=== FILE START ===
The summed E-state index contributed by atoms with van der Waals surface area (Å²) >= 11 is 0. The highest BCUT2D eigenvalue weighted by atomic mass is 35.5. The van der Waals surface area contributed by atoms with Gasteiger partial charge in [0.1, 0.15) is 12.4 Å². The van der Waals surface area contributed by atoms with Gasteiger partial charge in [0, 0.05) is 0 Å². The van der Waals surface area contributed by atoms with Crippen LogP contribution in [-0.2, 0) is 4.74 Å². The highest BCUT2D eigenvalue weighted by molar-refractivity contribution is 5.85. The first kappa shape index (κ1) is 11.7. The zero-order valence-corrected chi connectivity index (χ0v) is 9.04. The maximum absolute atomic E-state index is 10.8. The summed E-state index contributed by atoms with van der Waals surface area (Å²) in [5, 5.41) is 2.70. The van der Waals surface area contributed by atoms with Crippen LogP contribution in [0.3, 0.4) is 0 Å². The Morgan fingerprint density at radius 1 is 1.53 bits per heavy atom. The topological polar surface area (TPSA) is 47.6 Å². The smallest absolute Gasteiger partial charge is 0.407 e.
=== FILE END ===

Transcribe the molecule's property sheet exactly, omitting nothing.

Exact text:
The summed E-state index contributed by atoms with van der Waals surface area (Å²) >= 11 is 0. The highest BCUT2D eigenvalue weighted by atomic mass is 35.5. The van der Waals surface area contributed by atoms with Gasteiger partial charge in [0.1, 0.15) is 12.4 Å². The van der Waals surface area contributed by atoms with Gasteiger partial charge in [0, 0.05) is 0 Å². The van der Waals surface area contributed by atoms with Crippen LogP contribution in [-0.2, 0) is 4.74 Å². The highest BCUT2D eigenvalue weighted by molar-refractivity contribution is 5.85. The first kappa shape index (κ1) is 11.7. The zero-order valence-corrected chi connectivity index (χ0v) is 9.04. The maximum absolute atomic E-state index is 10.8. The summed E-state index contributed by atoms with van der Waals surface area (Å²) in [5, 5.41) is 2.70. The van der Waals surface area contributed by atoms with Crippen LogP contribution in [0.3, 0.4) is 0 Å². The Morgan fingerprint density at radius 1 is 1.53 bits per heavy atom. The topological polar surface area (TPSA) is 47.6 Å². The smallest absolute Gasteiger partial charge is 0.407 e.